In the first part of the article, we discussed the flexibility companies need to navigate a crisis like the Covid-19 pandemic.
Several organizations have initiated, or want to start, a reflection on the necessity of reinventing themselves. Regardless of their activity, the objective is the same for all: to help the organization advance. Some have taken the path of adopting a more "democratic" model of management where employees work in more autonomous teams. Various management methods allow the establishment of collaborative practices. To give just a few examples, we can, among others, mention the agile management model, Sociocracy or Holacracy. Setting up an agile, flexible and collaborative management mode facilitates significant and reliable cooperation while promoting the emergence of shared decisions and their effective implementation.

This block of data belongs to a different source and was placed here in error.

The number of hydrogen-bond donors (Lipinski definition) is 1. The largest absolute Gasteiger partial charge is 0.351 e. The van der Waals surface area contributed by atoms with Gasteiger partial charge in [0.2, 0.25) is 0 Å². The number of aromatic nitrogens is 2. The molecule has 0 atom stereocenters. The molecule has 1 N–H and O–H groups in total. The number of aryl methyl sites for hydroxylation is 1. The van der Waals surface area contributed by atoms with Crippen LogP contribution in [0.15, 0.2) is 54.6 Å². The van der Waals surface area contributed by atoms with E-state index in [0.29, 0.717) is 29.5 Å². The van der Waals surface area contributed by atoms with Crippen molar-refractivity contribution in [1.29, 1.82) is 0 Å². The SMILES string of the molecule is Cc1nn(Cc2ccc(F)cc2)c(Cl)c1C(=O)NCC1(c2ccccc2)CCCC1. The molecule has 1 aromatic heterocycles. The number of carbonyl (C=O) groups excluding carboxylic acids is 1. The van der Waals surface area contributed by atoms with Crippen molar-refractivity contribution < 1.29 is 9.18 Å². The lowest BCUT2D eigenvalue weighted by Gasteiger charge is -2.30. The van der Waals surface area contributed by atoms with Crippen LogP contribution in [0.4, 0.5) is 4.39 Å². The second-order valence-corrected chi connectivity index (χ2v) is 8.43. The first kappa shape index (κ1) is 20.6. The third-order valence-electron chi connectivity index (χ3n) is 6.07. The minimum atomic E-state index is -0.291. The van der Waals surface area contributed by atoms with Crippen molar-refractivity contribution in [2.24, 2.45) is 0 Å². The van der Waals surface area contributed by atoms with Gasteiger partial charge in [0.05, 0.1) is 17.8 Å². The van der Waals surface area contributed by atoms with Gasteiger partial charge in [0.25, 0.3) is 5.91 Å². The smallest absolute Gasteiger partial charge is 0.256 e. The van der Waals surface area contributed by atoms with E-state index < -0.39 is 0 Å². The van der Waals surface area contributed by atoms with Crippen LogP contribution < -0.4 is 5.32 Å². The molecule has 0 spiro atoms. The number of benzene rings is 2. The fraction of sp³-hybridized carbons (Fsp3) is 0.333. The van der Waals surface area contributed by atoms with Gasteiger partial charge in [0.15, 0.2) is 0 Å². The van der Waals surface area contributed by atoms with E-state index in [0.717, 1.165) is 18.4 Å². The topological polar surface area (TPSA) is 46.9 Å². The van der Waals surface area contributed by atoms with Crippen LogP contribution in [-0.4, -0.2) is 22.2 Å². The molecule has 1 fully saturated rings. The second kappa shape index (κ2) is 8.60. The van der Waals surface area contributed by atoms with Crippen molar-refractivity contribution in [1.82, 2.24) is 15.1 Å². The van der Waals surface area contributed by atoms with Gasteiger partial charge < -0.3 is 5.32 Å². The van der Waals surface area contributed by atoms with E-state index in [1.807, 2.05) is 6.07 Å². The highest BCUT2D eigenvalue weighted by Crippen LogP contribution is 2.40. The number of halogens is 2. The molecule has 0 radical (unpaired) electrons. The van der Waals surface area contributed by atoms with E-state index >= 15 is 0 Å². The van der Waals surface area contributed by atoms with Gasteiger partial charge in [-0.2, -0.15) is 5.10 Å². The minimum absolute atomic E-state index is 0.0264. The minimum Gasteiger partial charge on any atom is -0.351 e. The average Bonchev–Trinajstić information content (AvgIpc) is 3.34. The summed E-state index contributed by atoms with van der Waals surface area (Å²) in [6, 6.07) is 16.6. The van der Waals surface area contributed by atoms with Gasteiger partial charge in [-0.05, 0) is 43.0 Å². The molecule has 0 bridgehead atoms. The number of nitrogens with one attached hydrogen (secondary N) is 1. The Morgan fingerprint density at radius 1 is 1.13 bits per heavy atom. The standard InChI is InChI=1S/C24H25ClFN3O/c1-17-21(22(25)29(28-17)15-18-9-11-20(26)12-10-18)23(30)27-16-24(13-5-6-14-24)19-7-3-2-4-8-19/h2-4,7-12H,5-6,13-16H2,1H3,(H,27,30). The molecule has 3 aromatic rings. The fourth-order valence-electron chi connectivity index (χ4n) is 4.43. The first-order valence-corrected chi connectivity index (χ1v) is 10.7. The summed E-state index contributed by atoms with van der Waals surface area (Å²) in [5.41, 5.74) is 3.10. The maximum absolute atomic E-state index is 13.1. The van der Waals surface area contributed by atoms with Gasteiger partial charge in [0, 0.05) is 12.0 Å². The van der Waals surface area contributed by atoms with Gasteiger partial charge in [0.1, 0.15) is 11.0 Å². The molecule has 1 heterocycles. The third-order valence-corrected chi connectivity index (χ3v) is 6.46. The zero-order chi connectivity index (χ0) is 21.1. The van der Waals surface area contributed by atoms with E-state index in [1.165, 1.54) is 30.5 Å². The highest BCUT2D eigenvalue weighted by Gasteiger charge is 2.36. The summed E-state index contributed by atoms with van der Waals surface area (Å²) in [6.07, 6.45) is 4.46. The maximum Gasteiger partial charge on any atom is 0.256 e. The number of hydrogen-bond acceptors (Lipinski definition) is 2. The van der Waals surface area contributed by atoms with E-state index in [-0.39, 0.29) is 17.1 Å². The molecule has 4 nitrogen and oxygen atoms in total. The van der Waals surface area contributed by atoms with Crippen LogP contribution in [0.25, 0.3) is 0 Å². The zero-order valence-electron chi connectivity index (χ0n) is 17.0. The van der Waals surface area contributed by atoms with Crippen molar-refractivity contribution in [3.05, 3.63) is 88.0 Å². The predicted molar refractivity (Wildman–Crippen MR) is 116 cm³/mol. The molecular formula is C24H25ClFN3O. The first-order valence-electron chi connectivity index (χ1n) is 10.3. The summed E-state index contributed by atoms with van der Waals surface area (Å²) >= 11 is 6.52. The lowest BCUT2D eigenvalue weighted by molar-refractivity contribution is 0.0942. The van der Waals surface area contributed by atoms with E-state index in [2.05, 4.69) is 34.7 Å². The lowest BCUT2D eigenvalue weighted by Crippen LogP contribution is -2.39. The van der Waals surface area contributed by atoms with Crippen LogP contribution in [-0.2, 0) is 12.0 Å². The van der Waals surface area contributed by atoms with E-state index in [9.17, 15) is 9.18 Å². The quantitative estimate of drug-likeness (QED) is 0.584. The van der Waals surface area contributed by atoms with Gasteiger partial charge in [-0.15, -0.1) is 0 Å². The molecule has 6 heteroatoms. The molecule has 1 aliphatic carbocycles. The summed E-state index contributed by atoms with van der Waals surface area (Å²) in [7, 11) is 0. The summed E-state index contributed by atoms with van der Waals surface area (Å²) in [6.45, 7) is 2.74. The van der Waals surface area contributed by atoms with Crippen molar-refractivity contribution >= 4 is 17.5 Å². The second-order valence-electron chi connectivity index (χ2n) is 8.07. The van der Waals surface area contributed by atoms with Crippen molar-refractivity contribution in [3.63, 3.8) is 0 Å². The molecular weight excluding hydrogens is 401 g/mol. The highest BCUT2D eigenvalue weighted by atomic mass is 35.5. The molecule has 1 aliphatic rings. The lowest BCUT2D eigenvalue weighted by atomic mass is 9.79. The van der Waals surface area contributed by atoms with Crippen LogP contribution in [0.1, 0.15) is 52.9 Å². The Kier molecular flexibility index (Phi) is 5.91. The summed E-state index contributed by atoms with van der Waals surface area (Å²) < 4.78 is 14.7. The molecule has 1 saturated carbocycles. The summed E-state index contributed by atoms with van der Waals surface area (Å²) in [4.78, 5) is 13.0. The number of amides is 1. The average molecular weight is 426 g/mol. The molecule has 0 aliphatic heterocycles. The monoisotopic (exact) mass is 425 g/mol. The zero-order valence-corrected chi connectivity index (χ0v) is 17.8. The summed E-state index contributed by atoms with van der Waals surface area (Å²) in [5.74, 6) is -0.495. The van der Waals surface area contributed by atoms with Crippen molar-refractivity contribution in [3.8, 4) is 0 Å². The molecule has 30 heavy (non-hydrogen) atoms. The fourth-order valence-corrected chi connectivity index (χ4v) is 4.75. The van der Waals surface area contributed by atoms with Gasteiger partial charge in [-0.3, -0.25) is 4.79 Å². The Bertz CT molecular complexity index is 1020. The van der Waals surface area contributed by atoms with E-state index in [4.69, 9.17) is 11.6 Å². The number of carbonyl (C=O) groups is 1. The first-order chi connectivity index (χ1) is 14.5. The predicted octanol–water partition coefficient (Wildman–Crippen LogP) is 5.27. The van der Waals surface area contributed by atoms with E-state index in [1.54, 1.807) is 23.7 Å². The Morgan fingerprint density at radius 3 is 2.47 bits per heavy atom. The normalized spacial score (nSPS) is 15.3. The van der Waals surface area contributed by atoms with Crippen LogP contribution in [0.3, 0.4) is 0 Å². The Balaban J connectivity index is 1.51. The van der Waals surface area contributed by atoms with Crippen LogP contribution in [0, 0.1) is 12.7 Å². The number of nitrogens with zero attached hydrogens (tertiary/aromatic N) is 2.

In an increasingly complex world, businesses have a growing need to respond effectively and quickly to changes in their competitive environment. It is essential to give more and more autonomy to those on the front line. At the same time, it is necessary to define a coherent strategic line and align the resources of the company. In the context of the pandemic, for example, we have witnessed, in the global response to the crisis two opposite trends. On the one hand, centralized governments have often reacted with delay and confusion to a situation evolving too rapidly for their ability to respond. On the other hand, poorly informed populations do not always understand the seriousness of the crisis and adopt behaviours that promote the spread of the virus.